A series of FOIA requests initiated by Illinois media outlets are the basis for Senate Bill 1514, which would “allow citizens and the media to recover attorney fees when prevailing in Freedom of Information Act (FOIA) disputes that are not determined in court,” according to the Rock River Times, one of the newspapers cited in the legislation.
The bill is currently awaiting a full Senate floor vote.
Attorney fees already are recoverable when the outcome of a FOIA lawsuit is decided by a judge. But some public officials have circumvented that provision by releasing information before a judge is able to make a ruling.
“It seems like settling out of court would be a good thing,” said Josh Sharp, director of government relations for the IPA. “But some officials have used the court system to delay the release of public documents, which can rack up huge legal fees for citizens requesting the information. Then, by releasing the documents before final adjudication, the officials avoid having to pay any of those fees.”
Sharp pointed to The Rock River Times’ efforts in 2010 to get Rockford Public School District 205 to release an unflattering letter written by former Rockford Auburn High School Principal Patrick Hardy. The school district seemed determined to hide the incriminating document. The Rock River Times and the IPA filed a lawsuit that took months and thousands of dollars to progress through the courts. Then, the school district finally released the letter — on a Wednesday evening before a Thanksgiving weekend (when the district thought no one would be paying attention to the news).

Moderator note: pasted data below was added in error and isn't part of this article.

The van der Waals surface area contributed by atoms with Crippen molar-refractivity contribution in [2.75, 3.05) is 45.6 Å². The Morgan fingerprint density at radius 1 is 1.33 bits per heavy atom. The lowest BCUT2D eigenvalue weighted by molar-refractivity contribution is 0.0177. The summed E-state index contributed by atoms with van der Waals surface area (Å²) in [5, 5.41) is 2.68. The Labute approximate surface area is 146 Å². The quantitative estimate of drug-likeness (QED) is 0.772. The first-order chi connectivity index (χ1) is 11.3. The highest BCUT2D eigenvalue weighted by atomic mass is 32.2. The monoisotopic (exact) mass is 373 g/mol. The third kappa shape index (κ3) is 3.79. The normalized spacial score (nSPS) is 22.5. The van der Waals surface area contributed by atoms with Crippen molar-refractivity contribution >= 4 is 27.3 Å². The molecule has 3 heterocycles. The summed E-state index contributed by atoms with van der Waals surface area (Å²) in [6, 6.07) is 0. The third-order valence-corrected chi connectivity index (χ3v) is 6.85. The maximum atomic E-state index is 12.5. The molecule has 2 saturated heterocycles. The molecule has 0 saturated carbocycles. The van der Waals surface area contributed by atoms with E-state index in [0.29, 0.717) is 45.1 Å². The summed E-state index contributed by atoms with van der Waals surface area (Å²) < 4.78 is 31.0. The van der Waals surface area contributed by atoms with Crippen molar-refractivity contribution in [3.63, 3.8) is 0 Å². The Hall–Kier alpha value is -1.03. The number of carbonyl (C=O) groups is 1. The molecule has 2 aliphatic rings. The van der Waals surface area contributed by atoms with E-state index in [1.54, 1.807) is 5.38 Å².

The Rock River Times and the IPA were declared victorious in court Aug. 18, 2011. The lawsuit was the first test of the state’s new FOIA, which went into effect Jan. 1, 2010. The school district was assessed Illinois’ first-ever fine for their willful disregard of the FOIA. But because a judge did not have to order the release of the document, the reporter, the newspaper and the IPA were not able to recover any legal fees.
“This is a case where the FOIA requestor clearly prevailed,” Sharp said. “Anytime the requestor prevails, he should be able to seek reimbursement of legal fees. The offender should not be able to game the system to avoid legal fees and delay the release of public documents. It’s a loophole that needs to be filled.”
The IPA, in Springfield, Ill., represents the interests of nearly 500 daily and weekly newspapers. The Rock River Times has been a member of the association since March 2004.